(e) Myelination: The process by which the axons of neurons are covered with an insulating layer designed to increase the neuron’s efficiency. Myelin is a fatty substance that grows around the axons of neurons as they develop. It is generated by oligodendrocytes. This insulates the body of the neurons and so speeds up transmission of signals along the axon. It develops in different regions starting with the brain stem at about 29 weeks. It tends to happen from inferior to superior, and posterior to anterior; meaning that it happens from bottom to top and from the back areas to the front. Myelination occurs mostly during childhood but in some area continues into adolescence and even beyond .
As the connections in the head develop (by implication brain size and volume), so the size of the head itself needs to grow! It expands nearly 14 cm on average during the first two years of life outside the womb; and followed by a further 7 cm during early childhood and adolescence.
Like many other areas of development, brain growth is not smooth and continuous; rather it occurs in spurts as mentioned above. The brain undergoes several growth spurts over the course of its development. Recording of brain electrical activity as reflected in electroencephalograms (EEG) appears to show correlations between growth spurts and major periods of cognitive development. For example:
While it may be tempting to draw meaningful connections between developments within the brain itself (i.e., changes due to synaptogenesis, synaptic pruning, myelination, and development of the frontal lobe) and cognitive development, however, there exists a caveat in doing so, arguing the fact that just studying global brain changes in brain structure is less informative than examining how regional developments in the brain develop to support specific functions.
(f) Lateralization: An important aspect of brain development that begins prenatally and continues from infancy is ‘laterization.’ As we know, the cerebrum and cerebellum are divided into left and right divisions. Subcortical structures are also bilaterally paired. The left and right components of a pair of structures usually subserve different but complementary functions.
For example, the auditory cortex that is located in the left cerebral hemisphere receives sound coming predominantly from the right ear, while the auditory cortex situated in the right hemisphere receives sound coming predominantly from left ear. Likewise, speech production is typically carried out in the left hemisphere, however prosody (the emotion bearing patterns of pitch and intonation) is generally carried out in the right hemisphere.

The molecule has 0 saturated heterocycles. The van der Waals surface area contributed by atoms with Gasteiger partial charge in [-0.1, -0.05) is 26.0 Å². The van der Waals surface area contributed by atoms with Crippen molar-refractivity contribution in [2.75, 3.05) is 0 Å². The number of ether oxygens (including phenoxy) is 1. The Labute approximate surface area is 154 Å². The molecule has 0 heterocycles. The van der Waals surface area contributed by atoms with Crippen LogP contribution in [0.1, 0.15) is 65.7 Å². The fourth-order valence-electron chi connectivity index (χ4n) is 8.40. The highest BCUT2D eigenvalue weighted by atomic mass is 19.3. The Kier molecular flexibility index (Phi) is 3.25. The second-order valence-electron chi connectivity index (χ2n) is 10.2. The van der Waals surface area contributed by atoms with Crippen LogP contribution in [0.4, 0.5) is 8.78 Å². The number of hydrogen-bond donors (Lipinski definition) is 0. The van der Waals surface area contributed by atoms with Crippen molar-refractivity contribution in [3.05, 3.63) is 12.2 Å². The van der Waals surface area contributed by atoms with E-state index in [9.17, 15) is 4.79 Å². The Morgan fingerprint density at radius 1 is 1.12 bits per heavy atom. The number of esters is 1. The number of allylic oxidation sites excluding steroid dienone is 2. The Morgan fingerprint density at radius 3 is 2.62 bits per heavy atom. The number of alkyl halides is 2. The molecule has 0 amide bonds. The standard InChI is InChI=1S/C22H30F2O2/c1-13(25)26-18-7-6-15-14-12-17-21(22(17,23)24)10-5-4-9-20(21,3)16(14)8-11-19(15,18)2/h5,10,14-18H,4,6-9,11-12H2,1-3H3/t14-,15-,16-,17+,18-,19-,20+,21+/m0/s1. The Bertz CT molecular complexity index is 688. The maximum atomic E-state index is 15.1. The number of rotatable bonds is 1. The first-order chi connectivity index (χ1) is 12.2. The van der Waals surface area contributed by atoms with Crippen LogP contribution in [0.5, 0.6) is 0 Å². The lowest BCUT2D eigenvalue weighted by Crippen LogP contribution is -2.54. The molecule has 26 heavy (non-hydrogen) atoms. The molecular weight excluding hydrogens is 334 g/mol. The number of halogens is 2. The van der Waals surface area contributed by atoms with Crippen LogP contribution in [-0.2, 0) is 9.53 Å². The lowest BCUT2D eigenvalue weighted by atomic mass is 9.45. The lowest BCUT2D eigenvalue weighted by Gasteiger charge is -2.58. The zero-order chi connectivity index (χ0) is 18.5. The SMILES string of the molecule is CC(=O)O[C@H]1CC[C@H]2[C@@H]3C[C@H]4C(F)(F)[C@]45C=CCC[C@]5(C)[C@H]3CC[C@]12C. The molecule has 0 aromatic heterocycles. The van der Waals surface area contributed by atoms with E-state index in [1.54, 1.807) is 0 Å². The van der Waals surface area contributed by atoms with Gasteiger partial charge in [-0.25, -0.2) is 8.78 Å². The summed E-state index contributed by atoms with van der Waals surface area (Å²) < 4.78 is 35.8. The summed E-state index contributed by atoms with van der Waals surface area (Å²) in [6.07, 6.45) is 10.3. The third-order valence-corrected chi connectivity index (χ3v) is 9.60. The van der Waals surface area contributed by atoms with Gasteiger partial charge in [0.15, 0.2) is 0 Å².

Most importantly, and on the positive side:
In any case, the chemical processes involved in synaptogenesis are, however, mediated by gene expression products. Furthermore, the processes of pruning and programmed cells death (apoptosis) are also genetically controlled. Nevertheless, environmental factors also have an essential role in brain sculpting because experience determines which neuronal connections are well established (and consequently not pruned) as opposed to those that are poorly established (and consequently pruned).
This sort of interplay between genetic and environmental factors is typical of the process of brain development and change throughout the lifespan, ensuring that every neurotypical individual is unique.
Despite the above-mentioned facts, there is still some difference of opinion concerning the balance between the contributions of nature (as dictated by genes), and nurture (influenced by experience), particularly concerning the extent to which genes control precisely what circuits are built, and in which parts of the brain. This dialogue is absolutely relevant to theories of the immediate causes of the Socio-Emotional-Communicative (SEC) impairments and Restricted, Repetitive-Behaviors (RRBs) that are diagnostic of autism spectrum disorders (ASD); also to discussions of the extent to which ASD may or may not be ‘ameliorated’ or even for that matter ‘cured’ .
II. Neurotypical Brain Function
The whole brain functions as a hierarchy of nested systems referred to as neural circuits, systems, or networks. A network is a connection of many brain regions that interact with each other to give rise to a particular function. Every network consists of interconnected nuclei that operate together to subserve a particular function. Clusters of neurons, all of which are involved in transmitting and receiving the same information, are called nuclei (singular: nucleus).